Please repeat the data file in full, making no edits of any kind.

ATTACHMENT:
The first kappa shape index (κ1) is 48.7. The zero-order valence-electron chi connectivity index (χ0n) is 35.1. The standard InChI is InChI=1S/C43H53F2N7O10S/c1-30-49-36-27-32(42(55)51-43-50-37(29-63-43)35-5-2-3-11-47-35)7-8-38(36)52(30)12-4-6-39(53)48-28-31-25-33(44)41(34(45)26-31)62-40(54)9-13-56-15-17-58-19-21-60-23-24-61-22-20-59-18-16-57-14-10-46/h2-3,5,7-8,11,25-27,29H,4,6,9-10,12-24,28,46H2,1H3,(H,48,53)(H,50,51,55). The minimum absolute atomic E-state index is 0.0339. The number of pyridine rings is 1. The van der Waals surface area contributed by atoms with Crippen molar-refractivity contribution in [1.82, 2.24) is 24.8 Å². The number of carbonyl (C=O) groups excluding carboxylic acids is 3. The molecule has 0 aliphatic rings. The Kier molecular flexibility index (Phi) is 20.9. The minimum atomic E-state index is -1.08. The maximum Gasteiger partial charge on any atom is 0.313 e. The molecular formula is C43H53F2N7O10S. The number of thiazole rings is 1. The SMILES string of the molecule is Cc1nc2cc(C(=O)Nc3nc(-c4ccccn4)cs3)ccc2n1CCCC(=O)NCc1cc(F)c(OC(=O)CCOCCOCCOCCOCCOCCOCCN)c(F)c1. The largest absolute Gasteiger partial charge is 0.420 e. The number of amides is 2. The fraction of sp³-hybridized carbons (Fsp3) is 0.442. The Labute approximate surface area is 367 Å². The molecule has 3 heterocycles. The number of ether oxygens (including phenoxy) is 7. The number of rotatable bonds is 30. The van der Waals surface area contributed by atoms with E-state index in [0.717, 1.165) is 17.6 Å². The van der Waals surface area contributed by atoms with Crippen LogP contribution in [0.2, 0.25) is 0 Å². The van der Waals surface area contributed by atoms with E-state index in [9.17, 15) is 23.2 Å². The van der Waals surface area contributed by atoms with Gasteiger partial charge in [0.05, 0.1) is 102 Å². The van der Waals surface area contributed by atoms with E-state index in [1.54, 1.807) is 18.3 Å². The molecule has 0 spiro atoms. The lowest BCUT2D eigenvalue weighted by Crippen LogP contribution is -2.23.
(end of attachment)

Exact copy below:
The first kappa shape index (κ1) is 48.7. The zero-order valence-electron chi connectivity index (χ0n) is 35.1. The standard InChI is InChI=1S/C43H53F2N7O10S/c1-30-49-36-27-32(42(55)51-43-50-37(29-63-43)35-5-2-3-11-47-35)7-8-38(36)52(30)12-4-6-39(53)48-28-31-25-33(44)41(34(45)26-31)62-40(54)9-13-56-15-17-58-19-21-60-23-24-61-22-20-59-18-16-57-14-10-46/h2-3,5,7-8,11,25-27,29H,4,6,9-10,12-24,28,46H2,1H3,(H,48,53)(H,50,51,55). The minimum absolute atomic E-state index is 0.0339. The number of pyridine rings is 1. The van der Waals surface area contributed by atoms with Crippen molar-refractivity contribution in [1.82, 2.24) is 24.8 Å². The number of carbonyl (C=O) groups excluding carboxylic acids is 3. The molecule has 0 aliphatic rings. The Kier molecular flexibility index (Phi) is 20.9. The minimum atomic E-state index is -1.08. The maximum Gasteiger partial charge on any atom is 0.313 e. The molecular formula is C43H53F2N7O10S. The number of thiazole rings is 1. The SMILES string of the molecule is Cc1nc2cc(C(=O)Nc3nc(-c4ccccn4)cs3)ccc2n1CCCC(=O)NCc1cc(F)c(OC(=O)CCOCCOCCOCCOCCOCCOCCN)c(F)c1. The largest absolute Gasteiger partial charge is 0.420 e. The number of amides is 2. The fraction of sp³-hybridized carbons (Fsp3) is 0.442. The Labute approximate surface area is 367 Å². The molecule has 3 heterocycles. The number of ether oxygens (including phenoxy) is 7. The number of rotatable bonds is 30. The van der Waals surface area contributed by atoms with E-state index in [0.717, 1.165) is 17.6 Å². The van der Waals surface area contributed by atoms with Crippen LogP contribution in [0.2, 0.25) is 0 Å². The van der Waals surface area contributed by atoms with E-state index in [9.17, 15) is 23.2 Å². The van der Waals surface area contributed by atoms with Gasteiger partial charge in [0.05, 0.1) is 102 Å². The van der Waals surface area contributed by atoms with E-state index in [1.54, 1.807) is 18.3 Å². The molecule has 0 spiro atoms. The lowest BCUT2D eigenvalue weighted by Crippen LogP contribution is -2.23.